Triple whammy to force quick cuts on all fronts

26 March 1999

Triple whammy to force quick cuts on all fronts

Things cant go on as they

are at Rugley. Changes are

needed. And they are needed

soon. Tim Relf reports

RETURNS from each of the farms three main enterprises have collapsed.

Time and money are in short supply and costs need to be cut further. Cattle numbers have been reduced. But it hasnt been enough. The business has gone under the microscope again. And the sheep venture is the one where change is to be made.

The plan is to cut numbers by 25% in the commercial flock, says Alan Jackson. This decision has been taken in the face of tumbling returns, with gross margins falling by more than 50% between 1996 and 1998 (see table).

Current stocking rates are also unsustainable – a problem exacerbated by the drop in staffing levels, with full-time employees down to two. Employing another person is not an option. "The budgets just wouldnt add up," says Alan.

But everyone is at full stretch as it is. More than full stretch. "Im still the shepherd – but I dont have an assistant any more," says Alan. "Now, if Im busy elsewhere on the farm, the sheep dont get the attention they need."

Good part-time staff dont come cheap, either. Get someone with experience for a week at Easter and you dont get much change out of £500. And thats if you can get them at all. "Our seasonal peak is everyones seasonal peak."

The move will also allow stocking rates to be cut. Traditionally at well over 25/ha (10/acre) they are, says Alan, too high. "We had more than 2000 sheep on the place for most of last year."

This should speed the lambs growth rate allowing them to be sold earlier, having incurred lower costs. The final batch of last seasons crop has only left the farm earlier this month, making about £37 apiece.

Mortality rates should also come down. "Yes, weve been losing too many," acknowledges Alan. Desirable knock-on effects could also be felt in Rugleys pedigree flocks, with fewer animals meaning better health overall. "They are the first to suffer."

This change in policy marks a big shift from the high input, high output system which served the Jacksons so well when the industry was buoyant – back when finished lambs were pushing 300p/kg. That system even helped them to scoop the Meat and Livestock Commission Sheep Producer of the Year Award 1996/97.

The roots of the current overstocking problem partly date back to the BSE crisis, which forced cattle numbers to be cut, one implication of which was a drop in the grass and silage area. The 15ha (38 acres) of grass put to the plough in turn left less aftermath and winter grazing for the sheep. "BSE upset the whole balance of the farm."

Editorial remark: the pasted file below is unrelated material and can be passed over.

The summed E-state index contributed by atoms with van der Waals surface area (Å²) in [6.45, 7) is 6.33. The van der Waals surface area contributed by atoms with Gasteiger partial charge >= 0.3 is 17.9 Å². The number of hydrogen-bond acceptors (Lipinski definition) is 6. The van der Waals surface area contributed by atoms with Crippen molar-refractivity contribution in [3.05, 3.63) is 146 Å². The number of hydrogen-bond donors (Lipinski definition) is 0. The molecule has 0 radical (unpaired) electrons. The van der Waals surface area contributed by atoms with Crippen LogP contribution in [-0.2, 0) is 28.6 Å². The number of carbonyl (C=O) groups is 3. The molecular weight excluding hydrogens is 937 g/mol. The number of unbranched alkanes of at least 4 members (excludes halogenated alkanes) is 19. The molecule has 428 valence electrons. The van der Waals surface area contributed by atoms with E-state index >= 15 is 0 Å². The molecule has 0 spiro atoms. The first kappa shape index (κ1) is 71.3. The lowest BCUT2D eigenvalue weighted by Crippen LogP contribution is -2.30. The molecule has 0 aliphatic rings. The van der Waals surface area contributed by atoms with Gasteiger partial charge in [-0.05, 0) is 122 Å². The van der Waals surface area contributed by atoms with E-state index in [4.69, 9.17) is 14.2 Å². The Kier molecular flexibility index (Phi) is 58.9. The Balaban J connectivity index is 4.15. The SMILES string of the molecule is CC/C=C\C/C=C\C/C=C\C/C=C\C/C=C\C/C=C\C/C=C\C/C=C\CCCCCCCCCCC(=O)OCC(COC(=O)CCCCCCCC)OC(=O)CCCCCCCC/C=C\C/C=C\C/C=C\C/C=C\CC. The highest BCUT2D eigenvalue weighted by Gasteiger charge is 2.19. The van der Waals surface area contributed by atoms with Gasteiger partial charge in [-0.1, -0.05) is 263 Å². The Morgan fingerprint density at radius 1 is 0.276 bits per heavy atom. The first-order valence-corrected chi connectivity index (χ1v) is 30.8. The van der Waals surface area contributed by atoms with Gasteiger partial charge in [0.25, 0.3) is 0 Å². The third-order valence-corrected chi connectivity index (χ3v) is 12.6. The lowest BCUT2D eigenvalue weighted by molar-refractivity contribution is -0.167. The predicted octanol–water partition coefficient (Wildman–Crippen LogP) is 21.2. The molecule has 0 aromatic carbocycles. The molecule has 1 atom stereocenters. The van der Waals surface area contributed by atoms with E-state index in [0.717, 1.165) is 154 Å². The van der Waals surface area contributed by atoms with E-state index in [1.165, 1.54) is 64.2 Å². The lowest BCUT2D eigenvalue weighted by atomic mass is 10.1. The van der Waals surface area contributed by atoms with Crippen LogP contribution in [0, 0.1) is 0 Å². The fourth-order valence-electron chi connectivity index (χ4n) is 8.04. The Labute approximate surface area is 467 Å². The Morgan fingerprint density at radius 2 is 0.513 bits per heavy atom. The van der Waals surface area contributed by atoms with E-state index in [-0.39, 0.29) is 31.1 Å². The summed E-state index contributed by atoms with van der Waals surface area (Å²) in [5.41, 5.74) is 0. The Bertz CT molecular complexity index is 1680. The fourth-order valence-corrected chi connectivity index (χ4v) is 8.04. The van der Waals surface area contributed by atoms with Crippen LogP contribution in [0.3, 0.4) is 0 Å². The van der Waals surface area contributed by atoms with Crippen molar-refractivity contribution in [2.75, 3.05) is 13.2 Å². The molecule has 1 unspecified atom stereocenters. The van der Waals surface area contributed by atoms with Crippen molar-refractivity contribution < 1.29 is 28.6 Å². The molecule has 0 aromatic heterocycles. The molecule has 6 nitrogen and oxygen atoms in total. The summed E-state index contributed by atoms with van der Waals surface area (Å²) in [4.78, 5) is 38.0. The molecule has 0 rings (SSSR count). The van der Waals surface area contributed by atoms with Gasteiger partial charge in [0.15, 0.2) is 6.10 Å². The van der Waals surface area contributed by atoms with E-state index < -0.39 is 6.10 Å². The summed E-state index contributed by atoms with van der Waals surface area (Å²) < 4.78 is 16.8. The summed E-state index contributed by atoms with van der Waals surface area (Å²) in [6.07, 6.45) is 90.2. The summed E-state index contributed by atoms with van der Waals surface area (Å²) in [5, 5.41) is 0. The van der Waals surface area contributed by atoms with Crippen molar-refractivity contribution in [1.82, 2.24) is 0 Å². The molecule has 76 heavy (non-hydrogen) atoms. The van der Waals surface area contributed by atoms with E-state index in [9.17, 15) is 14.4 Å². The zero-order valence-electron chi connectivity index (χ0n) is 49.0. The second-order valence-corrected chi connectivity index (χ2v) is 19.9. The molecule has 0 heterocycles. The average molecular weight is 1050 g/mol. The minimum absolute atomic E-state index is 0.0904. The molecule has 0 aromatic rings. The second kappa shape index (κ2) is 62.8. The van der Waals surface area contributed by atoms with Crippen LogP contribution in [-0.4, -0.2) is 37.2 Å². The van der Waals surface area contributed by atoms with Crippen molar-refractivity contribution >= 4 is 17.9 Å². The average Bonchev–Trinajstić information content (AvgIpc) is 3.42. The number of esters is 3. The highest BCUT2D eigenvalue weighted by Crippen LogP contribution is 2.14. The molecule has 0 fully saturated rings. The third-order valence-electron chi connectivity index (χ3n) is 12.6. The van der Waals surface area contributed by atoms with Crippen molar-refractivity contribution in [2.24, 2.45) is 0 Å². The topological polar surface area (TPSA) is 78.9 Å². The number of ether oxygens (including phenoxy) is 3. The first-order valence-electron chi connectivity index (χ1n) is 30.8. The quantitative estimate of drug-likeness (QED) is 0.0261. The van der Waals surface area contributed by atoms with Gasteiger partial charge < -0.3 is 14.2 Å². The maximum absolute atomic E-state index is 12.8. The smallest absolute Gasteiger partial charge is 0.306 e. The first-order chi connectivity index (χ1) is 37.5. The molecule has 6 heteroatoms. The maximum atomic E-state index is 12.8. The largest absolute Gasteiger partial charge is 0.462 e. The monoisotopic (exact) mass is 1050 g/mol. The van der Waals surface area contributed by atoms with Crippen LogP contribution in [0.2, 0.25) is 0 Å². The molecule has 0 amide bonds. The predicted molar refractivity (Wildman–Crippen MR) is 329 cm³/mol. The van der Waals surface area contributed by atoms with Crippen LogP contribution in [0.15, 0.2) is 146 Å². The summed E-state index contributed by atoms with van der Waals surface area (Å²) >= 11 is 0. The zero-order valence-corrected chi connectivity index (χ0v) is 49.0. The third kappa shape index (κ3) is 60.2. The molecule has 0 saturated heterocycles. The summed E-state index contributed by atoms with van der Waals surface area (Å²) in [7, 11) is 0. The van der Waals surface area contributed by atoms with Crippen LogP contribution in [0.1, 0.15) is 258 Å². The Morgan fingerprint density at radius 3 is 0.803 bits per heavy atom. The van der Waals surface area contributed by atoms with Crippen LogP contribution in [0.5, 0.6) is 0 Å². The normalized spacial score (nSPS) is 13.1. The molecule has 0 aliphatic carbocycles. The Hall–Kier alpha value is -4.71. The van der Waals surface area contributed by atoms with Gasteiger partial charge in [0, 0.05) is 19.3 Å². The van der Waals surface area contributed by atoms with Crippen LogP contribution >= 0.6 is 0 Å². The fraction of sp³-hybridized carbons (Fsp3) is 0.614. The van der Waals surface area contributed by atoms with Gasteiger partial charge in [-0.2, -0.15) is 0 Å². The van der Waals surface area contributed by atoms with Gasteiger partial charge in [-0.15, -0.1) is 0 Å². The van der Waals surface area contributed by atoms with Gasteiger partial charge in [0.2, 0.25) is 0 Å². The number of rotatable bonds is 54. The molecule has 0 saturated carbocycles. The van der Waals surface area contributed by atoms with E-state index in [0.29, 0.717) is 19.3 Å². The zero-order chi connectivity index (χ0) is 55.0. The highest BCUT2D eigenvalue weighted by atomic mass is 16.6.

Meanwhile grasskeep is needed this summer – and the search is now on. It wont come cheap, either – probably with a price tag of about £100/acre.

Fewer sheep will also mean more grazing for the cattle, hopefully boosting growth rates. "This enterprise has been overstocked, too. In a good year, weve got away with it. But last summer, because grass growth was bad, we were caught out."

The aim is to get 0.8kg daily liveweight gain at pasture, after seeing nearer 0.5kg last year. "Putting on kgs at grass is, after all, a lot cheaper than trying to do it in the winter."

Such cost control has become ever-more important in the wake of lower stock values. Three years ago, finished steers were worth £700 or £800. Now its nearer £500.

Adding to the misery has been the downturn in the arable fortune, partly a result of getting twice-the-average rainfall last year. "The 1997 harvest was bad. The one in 1998 was appalling," says Alan. Over this period the yield was down 2.5t/ha (1t/acre) on the 1991-1996 average, equating to 600t of grain. Even at £70/t, thats £42,000. "That money just disappeared."

Against this background, this latest review in policy was inevitable. But the big re-think really began after that fateful day in 1996 when BSE hit the headlines. Many options have been given thought since then. Diversification, for example. "But its not really possible on a tenanted farm."

Besides, diversification would need capital. And thats in short supply – the industry-wide crisis has knocked about £150,000 off the farms asset base in the last three years. "That was money we earned and paid tax on," says Alan. "Money that we built up over 30 years of hard work. Money that represented our pension."

At the same time, the nature of farming is changing beyond all recognition. Open-market prices have fallen, leaving subsidies accounting for a greater proportion of returns. In the cattle business, for example, beef special premium payments on a male animal can total nearly £200. "The ability to farm well is becoming less relevant."

&#8226 This is the last report from Rugley, FWs adopted farm in the North East for the last two years. Alan and Lorna would like to thank friends old and new for their support and positive comments. They wish all their farming friends success as the millennium approaches.


&#8226 A 280ha (690-acre) arable and grass unit in the north east, farmed by Alan and Lorna Jackson on a full agricultural tenancy from the Duke of Northumberland.

&#8226 Heavy land growing combinable crops and grass, 25% in the LFA.

&#8226 Continental cross beef cattle finished on semi-intensive system.

&#8226 British Milksheep producing prime lambs, plus small pedigree Suffolk and Texel enterprises.

&#8226 Two full-time employees, supplemented by casual labour.

Flock financial performance (£)

1998 1997 1996

Output 64.58 101.54 119.13

Feed &

Forage 17.52 22.45 21.99


Costs 26.82 37.16 34.86

GM/ewe 37.76 64.37 84.27

GM/ha 533.62 765.59 1030.79

See more